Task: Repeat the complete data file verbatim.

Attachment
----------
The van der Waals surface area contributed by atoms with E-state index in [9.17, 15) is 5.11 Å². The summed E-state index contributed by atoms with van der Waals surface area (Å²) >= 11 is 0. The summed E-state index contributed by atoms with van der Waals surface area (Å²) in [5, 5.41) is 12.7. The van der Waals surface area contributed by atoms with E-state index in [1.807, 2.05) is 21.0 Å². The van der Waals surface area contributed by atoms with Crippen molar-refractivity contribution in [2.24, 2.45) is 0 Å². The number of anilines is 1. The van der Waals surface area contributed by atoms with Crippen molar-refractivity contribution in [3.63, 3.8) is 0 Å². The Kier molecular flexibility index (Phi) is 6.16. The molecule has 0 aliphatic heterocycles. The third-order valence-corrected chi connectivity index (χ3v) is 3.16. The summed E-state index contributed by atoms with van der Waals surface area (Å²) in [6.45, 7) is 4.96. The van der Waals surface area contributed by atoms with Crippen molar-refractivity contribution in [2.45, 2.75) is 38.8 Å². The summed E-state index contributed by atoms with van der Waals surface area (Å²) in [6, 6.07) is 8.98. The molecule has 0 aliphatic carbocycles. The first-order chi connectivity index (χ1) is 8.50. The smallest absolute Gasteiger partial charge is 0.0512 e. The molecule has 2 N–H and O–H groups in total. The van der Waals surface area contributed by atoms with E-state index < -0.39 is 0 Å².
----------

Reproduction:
The van der Waals surface area contributed by atoms with E-state index in [9.17, 15) is 5.11 Å². The summed E-state index contributed by atoms with van der Waals surface area (Å²) >= 11 is 0. The summed E-state index contributed by atoms with van der Waals surface area (Å²) in [5, 5.41) is 12.7. The van der Waals surface area contributed by atoms with E-state index in [1.807, 2.05) is 21.0 Å². The van der Waals surface area contributed by atoms with Crippen molar-refractivity contribution in [2.24, 2.45) is 0 Å². The number of anilines is 1. The van der Waals surface area contributed by atoms with Crippen molar-refractivity contribution in [3.63, 3.8) is 0 Å². The Kier molecular flexibility index (Phi) is 6.16. The molecule has 0 aliphatic heterocycles. The third-order valence-corrected chi connectivity index (χ3v) is 3.16. The summed E-state index contributed by atoms with van der Waals surface area (Å²) in [6.45, 7) is 4.96. The van der Waals surface area contributed by atoms with Crippen molar-refractivity contribution in [2.45, 2.75) is 38.8 Å². The summed E-state index contributed by atoms with van der Waals surface area (Å²) in [6, 6.07) is 8.98. The molecule has 0 aliphatic carbocycles. The first-order chi connectivity index (χ1) is 8.50. The smallest absolute Gasteiger partial charge is 0.0512 e. The molecule has 2 N–H and O–H groups in total. The van der Waals surface area contributed by atoms with E-state index < -0.39 is 0 Å².